OPERATION

In the overall operation of apparatus 10, dc motor 14, shown in FIG. 1, is energized from power source 18 to cause wire take-up spool 12 to rotate. The wire 22 goes from the take-up spool 22, around the pulley 32 on the pivot arm 34, partially around the feed spool 26, and then to the supply spool 24. The speed of rotation of motor 14 (and, hence, speed of rotation of take-up spool 12) is established by appropriately adjusting potentiometer 20. In contrast, feed spool 26 is initially not rotating. Recall that the outer surface of feed spool 26 has a frictional layer 30 disposed thereon so that wire 22 does not slide freely over feed spool 26. Consequently, as the take-up spool 12 is rotated, the pivot arm 34 begins to rise.

As the difference in angular rotational speeds between spool 12 and spool 26 increases in accordance with the above disclosure, the difference of speeds causes free end 42 of pivot arm 34 to move in the direction indicated by arrow 46. As pivot arm 34 accordingly pivots, pivot arm 34 blocks the light path from light source 62 to light receiver 64. Light receiver 64 accordingly sends a "blocked" signal to A/D converter 98, shown in FIG. 3. A/D converter 98 digitizes the "blocked" signal from light receiver 64 and sends a digital "0" signal to NAND gate 96. Also, as pivot arm 34 pivots in the direction indicated by arrow 46, the voltage output of potentiometer 40 is accordingly increased. This increased output signal of potentiometer 40 is processed as previously disclosed through differentiator 90, operational amplifier 92, and A/D converter 94 and then input as a digital "1" to NAND gate 96.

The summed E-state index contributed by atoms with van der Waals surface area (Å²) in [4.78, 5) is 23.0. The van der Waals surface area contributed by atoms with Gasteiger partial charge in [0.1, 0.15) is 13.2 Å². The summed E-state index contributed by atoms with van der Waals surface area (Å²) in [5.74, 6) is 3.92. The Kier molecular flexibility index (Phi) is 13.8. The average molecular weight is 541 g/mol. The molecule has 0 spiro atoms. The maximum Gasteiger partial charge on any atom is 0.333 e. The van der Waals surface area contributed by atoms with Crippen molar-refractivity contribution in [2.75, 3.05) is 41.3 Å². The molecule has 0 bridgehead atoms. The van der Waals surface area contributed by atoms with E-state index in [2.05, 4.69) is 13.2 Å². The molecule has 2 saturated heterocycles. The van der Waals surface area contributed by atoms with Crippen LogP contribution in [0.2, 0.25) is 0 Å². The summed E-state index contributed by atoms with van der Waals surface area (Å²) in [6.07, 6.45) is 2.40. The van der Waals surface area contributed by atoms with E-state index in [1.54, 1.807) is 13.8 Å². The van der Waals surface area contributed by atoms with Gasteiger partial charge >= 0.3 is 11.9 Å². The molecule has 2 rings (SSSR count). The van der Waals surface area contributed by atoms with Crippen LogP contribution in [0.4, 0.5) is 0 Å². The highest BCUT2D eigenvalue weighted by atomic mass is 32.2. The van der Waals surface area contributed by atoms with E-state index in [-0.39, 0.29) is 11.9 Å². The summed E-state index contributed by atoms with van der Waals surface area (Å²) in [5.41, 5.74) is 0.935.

It is to be understood that the process described above is represented at step 1 of FIG. 4, which is a table that represents the logic of NAND gate 96. As seen in FIG. 4, at step 1, NAND gate 96 receives a "0" input form A/D converter 98 and a "1" input form A/D converter 94. In accordance with well-known principles, NAND gate 96 outputs a digital "1" signal to relays 108, 110 to close relays 108, 110. Consequently, the electrical circuit from power source 18 to feed spool motor 27 is completed through relay 110, while the electrical circuit from power source 111 to stepper motor 74 is completed through relay 108. Thus, both motor 27 and stepper motor 74 are energized when NAND gate 96 outputs a digital "1" signal. Importantly, the digital "0" output signal of A/D converter 98 is also sent to stepper motor controller 68 via line 86, shown in FIG. 3. The digital signal from A/D converter 98 causes stepper motor controller 68 to establish the direction of rotation of the rotor (not shown) of stepper motor 74 (and, hence, the direction of adjustment of potentiometer 78). When the signal from A/D converter 98 is a digital "0", stepper motor controller 68 causes stepper motor 74 to continuously adjust the resistive setting of the center tap of potentiometer 78 such that the voltage drop across potentiometer 78 continuously decreases. Consequently, the voltage present on lines 118, 88 continually increases to cause feed spool motor 27 to rotate in the direction of arrow 122 (shown in FIG. 1) at a relatively faster rate.

As the speed of rotation of feed spool 26 accordingly increases with respect to the take up spool 12 speed, the difference in speeds correspondingly decreases. The upward motion (in the direction of arrow 46) of the pivot arm 34 decreases to zero motion, when both spools 12, 26 are at the same speed, and then, as the feed spool 26 speed continues to increase, the pivot arm 34 begins to move downward, i.e., in the direction of arrow 44 in FIG. 1. This step in the operation of apparatus 10 is represented at step 2 in FIG. 4. As seen in FIG. 4, the digital signal from A/D converter 94 changes to a "0" in response to the above-described change of pivot arm 34 direction of motion. Nevertheless, the output of NAND gate 96 remains a digital "1". Consequently, feed spool motor 27 remains energized through relay 110, and stepper motor 74 continues to adjust potentiometer 78 to increase the speed of rotation of motor 27 (and, hence, increase the speed of rotation of tension control spool 26).